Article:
The lights from Pudong across the Huangpu River are dazzling and bright, and represent Shanghai’s constant development and urban renewal. Arrive before 11 pm to make sure you catch a glimpse of the city lights before they’re shut off for the night.
Pudong at night from across the Huangpu River
To prepare for the ride back to Beijing, Purchase some food from the Shanghai Hongqiao Railway Station before you head back; you can pay for a meal or snacks on the train, but the cuisine isn’t always very appetizing and prices are high. Relax! After a busy weekend, you can lean back your chair and sleep comfortably in the well-cushioned chairs.
To see more activities in Shanghai, check out the itinerary for our four-day journey to the city, here.
July 12th, 2011
WildChina | Categories: WildChina Travel Tips
Beijing China travel Forbidden City National Museum wild China WildChina WildChina travel .
Tiananmen Square has been a symbol of Chinese national power since the 15th Century. Generally a tourist will approach from the South, passing Mao’s tomb and the People’s Heroes monument, briefly noticing the imposing buildings to either side of them as they approach and enter the Forbidden City. One of these is the Chinese legislative building, and the other is the National Museum of China, which has recently been reopened to the public. It is well worth a visit, especially you are in Beijing during the summer season, where a hot day can demoralize a visit to the unforgiving Forbidden City.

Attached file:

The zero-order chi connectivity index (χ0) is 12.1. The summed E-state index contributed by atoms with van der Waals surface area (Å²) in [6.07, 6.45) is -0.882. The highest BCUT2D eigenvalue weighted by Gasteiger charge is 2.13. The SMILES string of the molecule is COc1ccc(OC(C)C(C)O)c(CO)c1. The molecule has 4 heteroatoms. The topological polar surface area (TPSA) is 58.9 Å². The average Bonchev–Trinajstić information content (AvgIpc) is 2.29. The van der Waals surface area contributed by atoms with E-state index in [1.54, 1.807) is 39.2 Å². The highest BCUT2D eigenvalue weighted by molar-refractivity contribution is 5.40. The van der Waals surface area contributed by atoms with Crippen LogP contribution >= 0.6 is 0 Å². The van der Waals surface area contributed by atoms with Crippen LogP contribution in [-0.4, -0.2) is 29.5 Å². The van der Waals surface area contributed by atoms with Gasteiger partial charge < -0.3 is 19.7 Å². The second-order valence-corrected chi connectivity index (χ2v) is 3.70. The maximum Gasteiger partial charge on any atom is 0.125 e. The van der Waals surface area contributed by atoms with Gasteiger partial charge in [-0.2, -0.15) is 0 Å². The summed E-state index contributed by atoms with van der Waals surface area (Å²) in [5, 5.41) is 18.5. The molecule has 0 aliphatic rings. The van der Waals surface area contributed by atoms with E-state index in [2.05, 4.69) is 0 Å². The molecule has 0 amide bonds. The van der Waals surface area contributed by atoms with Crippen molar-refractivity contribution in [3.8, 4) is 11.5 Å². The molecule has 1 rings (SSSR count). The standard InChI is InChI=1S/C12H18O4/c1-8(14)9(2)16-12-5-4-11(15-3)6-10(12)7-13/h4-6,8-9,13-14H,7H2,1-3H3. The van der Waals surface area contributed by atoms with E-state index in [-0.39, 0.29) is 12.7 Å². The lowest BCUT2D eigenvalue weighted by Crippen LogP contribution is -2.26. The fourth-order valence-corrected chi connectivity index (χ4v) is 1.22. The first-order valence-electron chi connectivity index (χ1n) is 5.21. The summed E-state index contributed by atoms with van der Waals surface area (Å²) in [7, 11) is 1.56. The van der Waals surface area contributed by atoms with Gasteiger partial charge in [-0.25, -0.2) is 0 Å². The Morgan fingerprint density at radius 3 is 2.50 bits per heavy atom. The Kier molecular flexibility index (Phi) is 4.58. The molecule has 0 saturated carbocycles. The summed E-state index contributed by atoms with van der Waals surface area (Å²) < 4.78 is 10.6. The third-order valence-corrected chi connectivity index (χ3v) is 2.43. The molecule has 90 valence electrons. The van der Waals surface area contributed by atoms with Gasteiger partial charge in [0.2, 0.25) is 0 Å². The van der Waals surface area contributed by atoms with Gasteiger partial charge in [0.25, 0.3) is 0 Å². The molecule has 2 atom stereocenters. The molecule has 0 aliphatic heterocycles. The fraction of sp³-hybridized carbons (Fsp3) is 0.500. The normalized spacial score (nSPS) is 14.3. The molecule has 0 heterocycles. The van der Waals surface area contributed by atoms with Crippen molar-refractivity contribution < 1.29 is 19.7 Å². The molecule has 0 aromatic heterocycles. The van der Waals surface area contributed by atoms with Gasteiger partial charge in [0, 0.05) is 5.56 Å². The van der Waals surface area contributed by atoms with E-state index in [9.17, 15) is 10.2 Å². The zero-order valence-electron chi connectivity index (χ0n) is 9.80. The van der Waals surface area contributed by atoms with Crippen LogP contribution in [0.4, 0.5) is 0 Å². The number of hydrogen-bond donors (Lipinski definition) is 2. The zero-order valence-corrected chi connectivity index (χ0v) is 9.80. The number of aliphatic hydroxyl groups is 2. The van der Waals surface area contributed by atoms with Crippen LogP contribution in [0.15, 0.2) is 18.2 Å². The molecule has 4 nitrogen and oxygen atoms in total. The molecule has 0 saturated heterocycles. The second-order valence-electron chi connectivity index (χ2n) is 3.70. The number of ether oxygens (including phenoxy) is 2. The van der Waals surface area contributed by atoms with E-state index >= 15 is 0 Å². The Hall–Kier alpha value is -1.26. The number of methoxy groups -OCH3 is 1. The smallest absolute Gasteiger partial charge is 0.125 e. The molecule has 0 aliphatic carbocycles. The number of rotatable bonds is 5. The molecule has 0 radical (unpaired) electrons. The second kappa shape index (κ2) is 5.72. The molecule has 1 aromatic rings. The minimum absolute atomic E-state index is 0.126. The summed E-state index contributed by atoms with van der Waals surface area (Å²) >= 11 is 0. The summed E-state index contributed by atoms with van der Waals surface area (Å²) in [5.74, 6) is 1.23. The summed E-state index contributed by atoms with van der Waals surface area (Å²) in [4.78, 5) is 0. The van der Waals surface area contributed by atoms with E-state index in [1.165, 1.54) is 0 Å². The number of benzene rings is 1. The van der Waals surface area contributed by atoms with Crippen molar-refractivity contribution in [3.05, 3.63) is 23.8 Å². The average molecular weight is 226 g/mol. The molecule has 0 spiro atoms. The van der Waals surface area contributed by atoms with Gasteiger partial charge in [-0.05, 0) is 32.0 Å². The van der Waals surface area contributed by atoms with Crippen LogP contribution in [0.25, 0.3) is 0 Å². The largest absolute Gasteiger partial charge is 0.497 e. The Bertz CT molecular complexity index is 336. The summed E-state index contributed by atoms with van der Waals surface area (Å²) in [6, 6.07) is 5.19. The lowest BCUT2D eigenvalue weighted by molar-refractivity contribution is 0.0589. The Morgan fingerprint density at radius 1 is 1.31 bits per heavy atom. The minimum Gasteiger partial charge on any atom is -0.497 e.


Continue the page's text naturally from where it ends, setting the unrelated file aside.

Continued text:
The front of the National Museum
The museum, as much as the square itself, is a towering monument to Chinese national power. As a guest approaches it looms over them, and on joining waiting groups, enters the large security apparatus. Perhaps these are due to recent thefts from the Palace Museum or simply the recent opening of the museum but regardless they move quickly (TIP: You need some sort of ID to enter the museum, but almost anything will work.)
The inner lobby of the museum is as imposing as the outer colonnade. Barren except for a few snack stalls and signs pointing to the various exhibits, it is hard to determine what exactly the function of the museum is.
A few under-trafficked and unfinished looking sections are probably the most worth seeing. Exhibits by a few 20th Century painters stand out. Particularly, Pan Tianshou’s work looks like an impressionist rendering of traditional Chinese themes, and Li Keran’s work uses western mediums to render Chinese scenes and Chinese mediums to render western scenes. Both interesting takes on the pervasive idea of maintaining Chinese culture in the face of foreign cultural inundation, those with an interest in Chinese art will very much appreciate these.